Bringing a court case was more difficult for a poor person as well. The burden of proving the case was entirely on them. There were no police departments yet. Instead, men similar to private detectives could be hired – for a price – to investigate, gather evidence and bring the accused to be locked up. These men were called thief-takers. Though their fees were not prohibitive to the well-to-do, they could destroy a poor family.
Thief-takers were also very prone to corruption. Since they were paid to gather evidence, they could accuse an innocent person and be believed. This in turn could lead to blackmail, protection rackets and perjury. The system was ripe for abuse.
Even bringing a case to court was expensive. The person bringing the case needed to pay the court costs up front, and this kind of money was out of the reach of the poor. If a rich person cheated on a contract or took the property of a poor person, it would be almost impossible for the poor person to raise enough money to hire legal help, have papers served, and pay the necessary court costs. The rich were safe.
Punishments, besides hanging, were also not what modern people would expect. Instead, the system looked more like something one could imagine in a radical Islamist state. People could be burned at the stake, hanged, or skinned and cut into pieces. For less severe crimes, the punishment might be lashes with a whip, strokes with a rod, or even being tied to the back side of a cart and dragged through town while being beaten by a gang of men with various instruments. Simply being locked up was not an option.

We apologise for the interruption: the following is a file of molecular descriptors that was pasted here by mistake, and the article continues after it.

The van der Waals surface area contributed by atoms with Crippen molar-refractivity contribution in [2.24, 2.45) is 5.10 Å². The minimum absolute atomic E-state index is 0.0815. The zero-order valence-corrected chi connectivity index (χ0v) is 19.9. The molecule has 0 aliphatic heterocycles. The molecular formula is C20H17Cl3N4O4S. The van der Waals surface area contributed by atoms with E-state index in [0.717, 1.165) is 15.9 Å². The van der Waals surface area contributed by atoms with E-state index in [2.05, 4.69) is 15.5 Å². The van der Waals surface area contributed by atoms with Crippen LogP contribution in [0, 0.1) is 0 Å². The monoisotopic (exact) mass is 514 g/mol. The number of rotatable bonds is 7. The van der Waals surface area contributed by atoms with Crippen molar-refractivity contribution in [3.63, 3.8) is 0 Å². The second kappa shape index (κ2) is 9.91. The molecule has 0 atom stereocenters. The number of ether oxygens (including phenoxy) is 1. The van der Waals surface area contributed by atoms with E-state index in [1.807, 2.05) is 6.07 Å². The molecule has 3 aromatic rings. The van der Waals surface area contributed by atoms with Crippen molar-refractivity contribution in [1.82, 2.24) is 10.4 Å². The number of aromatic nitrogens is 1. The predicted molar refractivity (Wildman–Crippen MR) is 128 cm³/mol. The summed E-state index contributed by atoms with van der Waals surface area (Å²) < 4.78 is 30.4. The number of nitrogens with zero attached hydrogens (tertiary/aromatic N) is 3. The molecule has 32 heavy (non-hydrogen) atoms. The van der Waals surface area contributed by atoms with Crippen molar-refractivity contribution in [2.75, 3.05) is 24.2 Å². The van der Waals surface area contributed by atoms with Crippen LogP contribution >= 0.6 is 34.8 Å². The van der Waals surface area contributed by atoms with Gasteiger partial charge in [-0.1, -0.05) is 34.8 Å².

Even “the stocks”, that cute little punishment that we today associate with the Puritans, was much more harsh than it seems. Yes, the punishment was to be confined by having the head and hands, or maybe the head hands and feet, immobilized by a wooden device. What we don’t think of was that, while confined, the person could have rocks thrown at them, or rotten fruit, or dead animals. Hot oil could be poured on them. In fact, any abuse that an angry or bored populace could dish out was okay.
Once again, the rich got off easier. Their families could afford to hire body guards for the event.
Oh, and piracy? The date when piracy became illegal is not clear, but was a death-penalty crime since long before the Golden Age. Piracy broke both the old laws (being outside the social structure) and the new ones (stealing and destroying property, and committing murder). Hanging was the penalty, but further rituals grew up around the ritual of punishing pirates. In England, it was traditional to hang a pirate at low tide, then bind the dead body to a pole and let 3 tides wash over it. After this, the body would either be given to a medical school for dissection or covered in tar, bound with iron bands and hung up as a warning to others.
Piracy was one of the last death penalties still on England’s law books. The death penalty for piracy, along with high treason, was reduced to life imprisonment in 1998.